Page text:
This story was written by Sean Batura, The University Star
Along with student campaigners relatively new to the political scene, a class of young strategists has turned their ambition for influencing government into a business and way of life.
Sam McCabe, philosophy junior, volunteers for the Obama campaign and runs a political consulting company called Opinion Strategies with Eric Heggie, alumnus and former head of College Democrats. Opinion Strategies has done pro-bono work for Celestino Mendez. A current Opinion Strategies client is Cid Galindo, who is running for Austin City Council.
McCabe said they only support Democratic candidates. He said the high voter turnout in the Democratic primary is making for an interesting election year.
"The voter turnout is so high, it makes targeting hard, because how do you target a universe based on past history when we're seeing a large voting group who have never voted in their lives before?" McCabe said. "From a consulting standpoint, this really is an exciting time to be in Democratic politics."
Brian Webb, political science senior, heads the consulting division of MAP and Associates. MAP is a political consulting and real estate company created in 2006 by students Sam McCabe, Jude Prather and Jordan Anderson. Anderson and McCabe no longer work for MAP; Anderson has since graduated.
MAP offers strategic advice, provides campaign materials, organizes block walking and gives candidates database information. MAP's clients have included Republicans and Democrats. Among its past clients are Councilman Chris Jones, Commissioner Will Conley and Mayor Susan Narvaiz. MAP is currently doing pro-bono work for Rodney van Oudekerke, a Republican candidate for Justice of the Peace Precinct 1.
"We truly are bipartisan," Webb said. "We talk to (candidates) about what they believe in, about what they would like to do with that office and how that would affect us. If somebody says they want to run for office because they need a job, that's probably not going to be somebody we go out and support."
Webb said he volunteered for Carole Strayhorn's gubernatorial campaign and worked in a county judge's race in his hometown while he was in high school.
"I'm the oddball," Webb said. "When I was growing up I went from wanting to be a garbage man, to wanting to be an HEB checkout man, and then from there when I was still a kid I wanted to be president and it just kind of stuck."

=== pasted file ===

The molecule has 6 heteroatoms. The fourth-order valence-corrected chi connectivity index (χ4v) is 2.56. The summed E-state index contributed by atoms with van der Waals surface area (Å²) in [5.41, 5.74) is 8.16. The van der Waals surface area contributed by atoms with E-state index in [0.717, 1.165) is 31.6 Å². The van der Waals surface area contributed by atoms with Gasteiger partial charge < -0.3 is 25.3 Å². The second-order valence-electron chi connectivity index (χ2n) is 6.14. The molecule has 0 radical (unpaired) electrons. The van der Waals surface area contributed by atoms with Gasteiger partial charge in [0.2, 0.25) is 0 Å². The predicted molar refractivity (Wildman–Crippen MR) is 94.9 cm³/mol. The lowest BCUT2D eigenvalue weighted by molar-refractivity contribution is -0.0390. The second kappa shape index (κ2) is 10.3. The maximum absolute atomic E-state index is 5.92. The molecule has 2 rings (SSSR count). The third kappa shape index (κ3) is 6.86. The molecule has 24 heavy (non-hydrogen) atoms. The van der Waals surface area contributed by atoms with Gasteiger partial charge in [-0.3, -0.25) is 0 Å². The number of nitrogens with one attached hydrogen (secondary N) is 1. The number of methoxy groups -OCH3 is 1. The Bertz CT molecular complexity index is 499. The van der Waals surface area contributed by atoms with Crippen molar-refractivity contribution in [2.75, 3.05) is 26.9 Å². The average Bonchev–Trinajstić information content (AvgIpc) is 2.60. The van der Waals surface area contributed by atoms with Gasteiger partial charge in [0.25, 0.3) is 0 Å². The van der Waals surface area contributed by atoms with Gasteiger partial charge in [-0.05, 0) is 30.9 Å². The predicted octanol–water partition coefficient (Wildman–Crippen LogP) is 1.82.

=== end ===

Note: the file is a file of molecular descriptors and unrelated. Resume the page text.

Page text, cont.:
Webb said he would rather teach political science than run for office.
"I want to be able to get (students) in a classroom setting and show them that this does matter, especially at the local level," Webb said. "Your county judge has more of an effect on your life than the president of United States does, and I'd like to bring that to peoples' attention so they can see why it is important that they get involved."
Joe DeLaCerda, alumnus and former chairman of College Republicans, recently joined forces with current chairman Ryan Galloway to form a political action committee called Hill Country Strategies. Their committee has provided volunteers for state representative Nathan Macias and for Sen. John McCain. DeLaCerda, former College Republicans chairman, said though their organization is conservative, they would help out a right-leaning Democratic candidate.
"Our values are very simple," DeLaCerda said. "We want to fight for the lowest property tax rate as possible. We want to see business infrastructure become economically more independent to where they can create more jobs for students and residents."
DeLaCerda said political action committees have tax advantages for campaign businesses.
"Some of my good buddies have MAP and Associates. To me, that's just dangerous because you can run into problems with the IRS-- taxes, this and that," DeLaCerda said. "With nonprofit, there's none of that involved. Money comes in, money goes out."
Webb said MAP might work with Hill Country Strategies in the future.
"Joe and Ryan, they're good friends of mine," Webb said. "It won't be a situation where it would be a rivalry at all. If anything, we're just going to help out the same people and that would be great for those people, because if we're supporting them and they support them they obviously must be good people."
DeLaCerda said he worked on campaigns with McCabe and Prather and ran candidates against theirs.
"It's like all the young politicos of this county. We'll work against each other, we'll work with each other, work for each other, and then we'll all go out and get a beer afterwards," DeLaCerda said. "It's really cool to see how well-adapted a lot of these young politicos are in this game. It is a game. It's a fun game, but the outcome affects everybody; I think that's why we're all doing it."
© 2008 The University Star via U-WIRE